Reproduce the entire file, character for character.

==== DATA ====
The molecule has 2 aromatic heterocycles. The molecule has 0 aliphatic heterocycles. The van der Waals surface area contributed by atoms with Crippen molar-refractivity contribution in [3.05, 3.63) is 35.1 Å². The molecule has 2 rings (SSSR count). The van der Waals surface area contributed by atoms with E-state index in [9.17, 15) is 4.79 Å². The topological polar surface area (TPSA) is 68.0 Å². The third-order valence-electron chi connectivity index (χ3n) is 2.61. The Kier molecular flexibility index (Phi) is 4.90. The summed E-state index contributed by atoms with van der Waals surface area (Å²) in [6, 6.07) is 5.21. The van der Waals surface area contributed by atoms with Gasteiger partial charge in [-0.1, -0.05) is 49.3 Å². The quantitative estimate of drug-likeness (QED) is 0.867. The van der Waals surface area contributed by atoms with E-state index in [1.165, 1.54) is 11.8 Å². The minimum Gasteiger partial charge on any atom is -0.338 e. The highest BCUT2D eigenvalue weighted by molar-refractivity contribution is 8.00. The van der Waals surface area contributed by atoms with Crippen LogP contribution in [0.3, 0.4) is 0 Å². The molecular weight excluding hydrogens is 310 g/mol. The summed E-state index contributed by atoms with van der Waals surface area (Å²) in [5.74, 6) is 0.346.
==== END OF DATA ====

The molecule has 2 aromatic heterocycles. The molecule has 0 aliphatic heterocycles. The van der Waals surface area contributed by atoms with Crippen molar-refractivity contribution in [3.05, 3.63) is 35.1 Å². The molecule has 2 rings (SSSR count). The van der Waals surface area contributed by atoms with E-state index in [9.17, 15) is 4.79 Å². The topological polar surface area (TPSA) is 68.0 Å². The third-order valence-electron chi connectivity index (χ3n) is 2.61. The Kier molecular flexibility index (Phi) is 4.90. The summed E-state index contributed by atoms with van der Waals surface area (Å²) in [6, 6.07) is 5.21. The van der Waals surface area contributed by atoms with Gasteiger partial charge in [-0.1, -0.05) is 49.3 Å². The quantitative estimate of drug-likeness (QED) is 0.867. The van der Waals surface area contributed by atoms with E-state index in [1.165, 1.54) is 11.8 Å². The minimum Gasteiger partial charge on any atom is -0.338 e. The highest BCUT2D eigenvalue weighted by molar-refractivity contribution is 8.00. The van der Waals surface area contributed by atoms with Crippen LogP contribution in [0.3, 0.4) is 0 Å². The molecular weight excluding hydrogens is 310 g/mol. The summed E-state index contributed by atoms with van der Waals surface area (Å²) in [5.74, 6) is 0.346.